A Spell to Bind All-Male Conference Panels

A Spell to Bind All-Male Conference Panels, performance (with salt circle, projection, remote controlled candles, felt, myrrh, thread, Tupperware box), ARCADIA_MISSA, 2016 © Linda Stupart

Victoria Sin

© Victoria Sin

Pecs: Izzi Aman. Image Stephen Allwright

Pecs: Izzi Aman. Image Stephen Allwright

Pecs: Izzi Aman. Image Stephen Allwright

Pecs: Izzi Aman. Image Stephen Allwright

Travis Alabanza, schools workshop at Tate 2017

Travis Alabanza, schools workshop at Tate 2017

Travis and Linda both make work that explores bodies, genders, queer identities and care for, and resistance by, these communities. Between them, their work spans performance, sound, sculpture, writing, video, and drawing/painting; with a focus on making art with and about living inside ‘difficult’ bodies.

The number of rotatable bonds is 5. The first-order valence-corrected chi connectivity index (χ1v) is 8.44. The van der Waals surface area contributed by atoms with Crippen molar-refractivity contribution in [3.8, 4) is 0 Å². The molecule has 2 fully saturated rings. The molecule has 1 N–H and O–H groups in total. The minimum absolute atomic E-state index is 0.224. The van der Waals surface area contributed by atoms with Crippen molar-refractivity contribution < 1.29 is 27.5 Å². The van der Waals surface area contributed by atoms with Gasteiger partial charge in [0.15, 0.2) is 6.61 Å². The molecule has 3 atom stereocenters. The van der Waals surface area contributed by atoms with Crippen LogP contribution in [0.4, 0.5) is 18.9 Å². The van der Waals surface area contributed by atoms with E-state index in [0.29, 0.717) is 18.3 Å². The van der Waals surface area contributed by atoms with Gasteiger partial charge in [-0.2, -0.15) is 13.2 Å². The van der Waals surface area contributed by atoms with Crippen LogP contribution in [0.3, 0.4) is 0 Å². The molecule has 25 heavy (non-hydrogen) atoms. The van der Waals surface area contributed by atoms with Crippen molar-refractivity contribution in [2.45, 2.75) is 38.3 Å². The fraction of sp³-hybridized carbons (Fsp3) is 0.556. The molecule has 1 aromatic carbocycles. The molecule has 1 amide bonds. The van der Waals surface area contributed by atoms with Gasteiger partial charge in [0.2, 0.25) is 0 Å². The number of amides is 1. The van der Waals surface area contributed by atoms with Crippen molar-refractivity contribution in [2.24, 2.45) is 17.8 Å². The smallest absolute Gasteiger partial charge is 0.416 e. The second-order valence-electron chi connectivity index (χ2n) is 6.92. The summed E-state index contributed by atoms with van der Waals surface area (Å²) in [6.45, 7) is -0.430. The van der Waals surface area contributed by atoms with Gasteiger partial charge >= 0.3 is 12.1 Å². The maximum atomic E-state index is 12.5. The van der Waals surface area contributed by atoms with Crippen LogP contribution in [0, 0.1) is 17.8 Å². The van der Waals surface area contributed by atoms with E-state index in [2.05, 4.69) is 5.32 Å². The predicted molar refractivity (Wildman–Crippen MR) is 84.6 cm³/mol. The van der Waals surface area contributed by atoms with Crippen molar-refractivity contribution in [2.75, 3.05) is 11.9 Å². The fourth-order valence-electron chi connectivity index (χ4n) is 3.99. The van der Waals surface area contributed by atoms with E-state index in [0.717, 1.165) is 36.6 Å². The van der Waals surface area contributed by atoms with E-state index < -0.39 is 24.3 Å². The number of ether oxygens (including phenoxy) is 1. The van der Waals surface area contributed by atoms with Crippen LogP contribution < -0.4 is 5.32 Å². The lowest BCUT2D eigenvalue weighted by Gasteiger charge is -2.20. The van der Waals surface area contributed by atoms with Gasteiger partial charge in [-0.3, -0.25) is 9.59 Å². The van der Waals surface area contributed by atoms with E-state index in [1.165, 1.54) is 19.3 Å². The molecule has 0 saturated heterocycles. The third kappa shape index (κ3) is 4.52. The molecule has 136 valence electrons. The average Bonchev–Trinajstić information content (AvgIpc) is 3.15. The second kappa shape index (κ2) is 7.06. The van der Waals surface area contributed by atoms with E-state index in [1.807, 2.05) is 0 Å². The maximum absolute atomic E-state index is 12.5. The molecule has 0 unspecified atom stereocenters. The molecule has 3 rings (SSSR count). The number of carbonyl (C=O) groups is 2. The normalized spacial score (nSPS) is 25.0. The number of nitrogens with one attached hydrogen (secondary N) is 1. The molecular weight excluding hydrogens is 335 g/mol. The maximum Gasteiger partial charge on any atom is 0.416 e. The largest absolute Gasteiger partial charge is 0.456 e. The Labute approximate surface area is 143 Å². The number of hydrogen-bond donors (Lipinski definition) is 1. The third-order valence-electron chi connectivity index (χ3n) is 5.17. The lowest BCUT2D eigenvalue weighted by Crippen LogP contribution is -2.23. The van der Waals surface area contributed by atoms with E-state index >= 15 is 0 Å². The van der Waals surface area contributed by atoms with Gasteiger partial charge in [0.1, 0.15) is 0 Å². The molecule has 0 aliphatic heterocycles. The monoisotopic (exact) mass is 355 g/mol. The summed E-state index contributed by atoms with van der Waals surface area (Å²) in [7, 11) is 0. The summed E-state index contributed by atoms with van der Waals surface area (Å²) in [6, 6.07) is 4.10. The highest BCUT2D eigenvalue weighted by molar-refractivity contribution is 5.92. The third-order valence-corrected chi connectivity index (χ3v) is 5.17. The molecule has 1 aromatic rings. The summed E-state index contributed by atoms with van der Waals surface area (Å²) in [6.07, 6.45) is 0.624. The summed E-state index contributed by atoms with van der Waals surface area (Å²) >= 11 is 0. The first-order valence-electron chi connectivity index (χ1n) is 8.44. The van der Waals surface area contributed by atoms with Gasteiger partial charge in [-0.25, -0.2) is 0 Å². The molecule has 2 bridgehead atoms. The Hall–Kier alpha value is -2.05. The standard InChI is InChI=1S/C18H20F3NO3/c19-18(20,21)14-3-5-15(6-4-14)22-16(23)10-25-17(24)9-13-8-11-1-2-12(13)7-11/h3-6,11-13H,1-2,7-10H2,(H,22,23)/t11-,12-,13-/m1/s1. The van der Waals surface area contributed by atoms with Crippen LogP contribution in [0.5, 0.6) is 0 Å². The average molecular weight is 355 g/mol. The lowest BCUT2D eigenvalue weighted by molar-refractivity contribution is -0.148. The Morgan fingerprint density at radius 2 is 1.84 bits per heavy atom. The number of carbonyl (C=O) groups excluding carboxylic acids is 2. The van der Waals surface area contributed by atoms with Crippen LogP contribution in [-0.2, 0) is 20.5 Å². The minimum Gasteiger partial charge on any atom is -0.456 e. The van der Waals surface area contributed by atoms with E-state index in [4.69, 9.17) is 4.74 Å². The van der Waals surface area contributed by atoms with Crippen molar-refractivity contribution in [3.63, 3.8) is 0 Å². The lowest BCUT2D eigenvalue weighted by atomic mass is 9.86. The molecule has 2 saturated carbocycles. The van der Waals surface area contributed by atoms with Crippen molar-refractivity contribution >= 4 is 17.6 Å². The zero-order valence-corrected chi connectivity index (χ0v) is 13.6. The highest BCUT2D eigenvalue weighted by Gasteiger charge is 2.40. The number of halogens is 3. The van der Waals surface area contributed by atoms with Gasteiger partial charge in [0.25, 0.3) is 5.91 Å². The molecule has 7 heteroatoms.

2017’s Summer School uses art and the gallery to support teachers in understanding what gender is, queer theory, feminism, trans, intersex, and non-binary genders; and asks how making and being with art can support young people to explore and express their gender identity, thinking through teaching and learning practices.  Some questions we will address with the help of invited contemporary artists, through discussion, making and engagement with art in the gallery: 

  • How can making and being with art help to breakdown harmful ideas about what ‘proper’ or appropriate  or ‘natural’ gendered behavior is (‘boys don’t cry’, ‘girls shouldn’t be too muscular’ etc.) 
  • How can we use spoken, written and artistic language to include trans and gender non-conforming young people in teaching and learning practices?